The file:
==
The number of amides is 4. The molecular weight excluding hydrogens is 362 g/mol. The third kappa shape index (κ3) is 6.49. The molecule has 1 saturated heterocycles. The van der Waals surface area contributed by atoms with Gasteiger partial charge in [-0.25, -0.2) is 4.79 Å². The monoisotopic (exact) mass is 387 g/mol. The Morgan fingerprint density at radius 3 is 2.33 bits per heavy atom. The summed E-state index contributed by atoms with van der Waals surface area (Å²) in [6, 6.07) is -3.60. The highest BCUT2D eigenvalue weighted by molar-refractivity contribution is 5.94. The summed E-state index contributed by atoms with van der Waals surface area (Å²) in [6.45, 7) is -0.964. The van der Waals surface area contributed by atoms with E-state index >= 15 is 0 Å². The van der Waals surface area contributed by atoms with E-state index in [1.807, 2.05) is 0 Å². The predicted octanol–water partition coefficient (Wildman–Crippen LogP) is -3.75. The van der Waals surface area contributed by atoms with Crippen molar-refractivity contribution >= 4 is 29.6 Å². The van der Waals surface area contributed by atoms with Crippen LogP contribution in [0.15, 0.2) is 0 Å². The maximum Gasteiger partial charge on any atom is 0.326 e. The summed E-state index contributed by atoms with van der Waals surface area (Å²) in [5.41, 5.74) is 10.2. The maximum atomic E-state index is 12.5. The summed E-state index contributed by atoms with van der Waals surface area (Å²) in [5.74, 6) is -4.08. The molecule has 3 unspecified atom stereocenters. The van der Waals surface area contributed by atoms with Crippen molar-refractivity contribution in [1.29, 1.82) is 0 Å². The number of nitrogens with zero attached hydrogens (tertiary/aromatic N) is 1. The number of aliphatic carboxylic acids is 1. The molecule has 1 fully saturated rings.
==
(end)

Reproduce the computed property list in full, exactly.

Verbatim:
The number of amides is 4. The molecular weight excluding hydrogens is 362 g/mol. The third kappa shape index (κ3) is 6.49. The molecule has 1 saturated heterocycles. The van der Waals surface area contributed by atoms with Gasteiger partial charge in [-0.25, -0.2) is 4.79 Å². The monoisotopic (exact) mass is 387 g/mol. The Morgan fingerprint density at radius 3 is 2.33 bits per heavy atom. The summed E-state index contributed by atoms with van der Waals surface area (Å²) in [6, 6.07) is -3.60. The highest BCUT2D eigenvalue weighted by molar-refractivity contribution is 5.94. The summed E-state index contributed by atoms with van der Waals surface area (Å²) in [6.45, 7) is -0.964. The van der Waals surface area contributed by atoms with E-state index >= 15 is 0 Å². The van der Waals surface area contributed by atoms with E-state index in [1.807, 2.05) is 0 Å². The predicted octanol–water partition coefficient (Wildman–Crippen LogP) is -3.75. The van der Waals surface area contributed by atoms with Crippen molar-refractivity contribution >= 4 is 29.6 Å². The van der Waals surface area contributed by atoms with Crippen LogP contribution in [0.15, 0.2) is 0 Å². The maximum Gasteiger partial charge on any atom is 0.326 e. The summed E-state index contributed by atoms with van der Waals surface area (Å²) in [5.41, 5.74) is 10.2. The maximum atomic E-state index is 12.5. The summed E-state index contributed by atoms with van der Waals surface area (Å²) in [5.74, 6) is -4.08. The molecule has 3 unspecified atom stereocenters. The van der Waals surface area contributed by atoms with Crippen molar-refractivity contribution in [1.29, 1.82) is 0 Å². The number of nitrogens with zero attached hydrogens (tertiary/aromatic N) is 1. The number of aliphatic carboxylic acids is 1. The molecule has 1 fully saturated rings.